Giant craters in Canada’s melting permafrost impacting climate change: researchers

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Shrink permafrost releasing carbon dioxide to atmosphere, contributing to greenhouse operational

CBC News Posted: Aug 29, 2017 5:42 PM ET Last Updated: Aug 29, 2017 5:42 PM ET

Researchers are investigating gigantic craters of melting permafrost in northern Canada, which they say are both a consequence of aura change and a contributing factor.

Scientists say warming temperatures are melting a beforehand frozen layer under the surface in Fort McPherson, N.W.T. Frozen bodies in that surface are now being exposed to the air, producing carbon dioxide and giving to the greenhouse effect.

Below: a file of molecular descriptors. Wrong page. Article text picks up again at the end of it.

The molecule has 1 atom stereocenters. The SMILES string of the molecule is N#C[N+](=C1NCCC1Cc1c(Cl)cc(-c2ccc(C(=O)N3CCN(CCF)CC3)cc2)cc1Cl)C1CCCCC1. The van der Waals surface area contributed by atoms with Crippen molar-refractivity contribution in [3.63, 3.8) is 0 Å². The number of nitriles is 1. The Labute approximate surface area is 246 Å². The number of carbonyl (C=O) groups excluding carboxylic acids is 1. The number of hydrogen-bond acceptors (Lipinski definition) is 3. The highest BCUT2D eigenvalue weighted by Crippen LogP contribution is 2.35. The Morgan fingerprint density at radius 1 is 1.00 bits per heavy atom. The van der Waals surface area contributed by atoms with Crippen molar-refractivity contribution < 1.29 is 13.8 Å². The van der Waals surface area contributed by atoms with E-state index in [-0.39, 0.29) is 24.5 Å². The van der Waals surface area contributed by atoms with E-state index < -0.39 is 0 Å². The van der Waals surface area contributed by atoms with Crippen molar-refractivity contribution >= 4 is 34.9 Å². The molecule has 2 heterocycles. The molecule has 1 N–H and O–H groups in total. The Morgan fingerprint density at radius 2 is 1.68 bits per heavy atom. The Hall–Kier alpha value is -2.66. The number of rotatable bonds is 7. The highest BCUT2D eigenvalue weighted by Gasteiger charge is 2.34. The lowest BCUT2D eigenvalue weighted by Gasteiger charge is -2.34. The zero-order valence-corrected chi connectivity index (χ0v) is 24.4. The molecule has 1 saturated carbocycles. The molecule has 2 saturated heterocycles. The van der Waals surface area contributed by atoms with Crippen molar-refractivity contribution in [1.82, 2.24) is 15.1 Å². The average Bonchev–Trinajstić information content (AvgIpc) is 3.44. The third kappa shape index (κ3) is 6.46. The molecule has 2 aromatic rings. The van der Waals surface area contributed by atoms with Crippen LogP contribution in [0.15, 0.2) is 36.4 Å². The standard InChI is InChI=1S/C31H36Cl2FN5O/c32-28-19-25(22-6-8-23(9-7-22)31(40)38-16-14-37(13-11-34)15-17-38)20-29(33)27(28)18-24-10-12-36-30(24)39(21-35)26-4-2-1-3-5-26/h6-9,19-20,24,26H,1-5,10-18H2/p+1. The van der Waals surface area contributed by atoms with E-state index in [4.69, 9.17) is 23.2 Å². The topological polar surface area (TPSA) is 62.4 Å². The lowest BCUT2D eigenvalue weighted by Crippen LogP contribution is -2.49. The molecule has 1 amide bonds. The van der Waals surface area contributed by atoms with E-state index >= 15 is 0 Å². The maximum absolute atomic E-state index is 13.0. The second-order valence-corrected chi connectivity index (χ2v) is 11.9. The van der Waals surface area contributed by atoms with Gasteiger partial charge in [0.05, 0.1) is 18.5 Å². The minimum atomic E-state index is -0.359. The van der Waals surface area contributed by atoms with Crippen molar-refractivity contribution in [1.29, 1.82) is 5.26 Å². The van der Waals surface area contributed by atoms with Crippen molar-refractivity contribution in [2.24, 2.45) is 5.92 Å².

“We know there is twice as much carbon engaged up in permafrost as there is carbon dioxide in the atmosphere,” says Suzanne Tank, a researcher and combine professor at the University of Alberta.

“So certainly there is the potential there for this carbon, if it’s unchained as carbon dioxide, to have a really huge effect on greenhouse gasses and ambience warming.”

Scientists are looking to collect samples from the craters to yield more information about the problem, which they call a “saw wood giant.”

“There is this uncertainty associated with what this rest giant is going to look like,” says Tank.

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